Stone and Masonry
Bricks are manmade argillaceous rock. Brick and cement or cinder block masonry are not quite as artistic as stone masonry, but are usually quicker and cheaper. Like stone masonry, a footing is laid, and tiers of block or brick are placed upon the footing. The way a brick is positioned in a wall is given a name. The long part of the brick is termed the stretcher, the short end, the header, and the flat face of the brick is the bed. A tier or layer of brick can be a stretcher course (if all faces showing are stretchers), a headed course (ends showing are heads), a sailor course (where bricks are upright, with beds showing) or soldier course (where bricks are upright, with stretchers showing). Bricks laid in stretcher position with headers abutting are termed rowlock stretchers, and with headers upright are termed rowlock headers. There are various patterns that are used in brick laying. Strictly, in bricklaying, pattern refers to changes in arrangement or varied brick texture or color used in the face. But the different methods of joining bricks with the mortar can also be termed patterns. There are five types of bonding. They are:
- Running bond—Consists of all stretchers, but each tier is moved over one half brick.
- Block or stack bond—Each tier is placed over the previous in exactly the same position.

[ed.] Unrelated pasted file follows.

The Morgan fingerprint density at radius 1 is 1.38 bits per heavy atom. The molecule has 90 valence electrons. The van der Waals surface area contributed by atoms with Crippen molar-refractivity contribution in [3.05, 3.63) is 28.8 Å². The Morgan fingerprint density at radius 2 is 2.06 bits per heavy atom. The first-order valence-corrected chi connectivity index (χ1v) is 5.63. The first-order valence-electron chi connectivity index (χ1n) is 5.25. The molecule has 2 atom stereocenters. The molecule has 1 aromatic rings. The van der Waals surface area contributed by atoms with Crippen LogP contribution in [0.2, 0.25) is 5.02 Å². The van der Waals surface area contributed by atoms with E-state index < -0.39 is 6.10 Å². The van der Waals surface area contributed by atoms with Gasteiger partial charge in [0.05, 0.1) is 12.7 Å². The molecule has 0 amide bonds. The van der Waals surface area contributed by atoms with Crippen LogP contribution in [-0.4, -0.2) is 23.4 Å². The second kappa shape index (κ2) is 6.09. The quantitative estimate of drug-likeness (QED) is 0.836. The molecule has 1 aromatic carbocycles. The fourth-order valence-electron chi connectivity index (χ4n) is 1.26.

- American bond—A variation of running bond, with a full course of headers every fifth, sixth or seventh course.
- English bond—Alternates block bond tiers with header tiers.
- Flemish bond—Similar to English bond, but differs in that instead of alternating tiers, it alternates stretcher and header in the same tier.
Modern building codes require that masonry-bonded walls have no less that 4% headers in the wall surface. Headers bond the wall across its thickness. Metal ties are usually recommended for bonding an exterior wall. This allows for stretching and resistance to cracking.
The surface of the brick wall can vary, depending on how the joints are finished. There are about seven types of finished joints.
Concave is the most common. It keeps moisture out and the mortar is forced tightly between the brick and thus makes an excellent bond.
The V-joint is formed with a special jointer, a piece of wood or a trowel, and it stands out as a sharp line. V-joints direct water off.
The raked joint forms a deep recess, which does not keep water out, but produces a shading that accentuates the brick courses.
The weathered joint sheds the water better than any other. It is recessed at the top, and is level with the brick surface at the bottom of the joint.
The struck joint is the opposite of weathered—it is recessed at the bottom and slants towards the top.
The flush joint is the easiest of all to make. One simply uses the trowel to smooth the face. It is water resistant but not very strong since the mortar is not compacted.
The extruded joint, also called the "weeping" joint, is water resistant and is used mainly for garden walls or where a rustic appearance is desired. It is made by using an excess of mortar between tiers of brick. When a brick is put into place the excess mortar is then squeezed out, and left where it hangs over.
The type of stone, brick, or bonding to be used depends on the purpose and desire of the builder. But whatever type is chosen, stone and brick last the longest, besides being pleasant to the eye.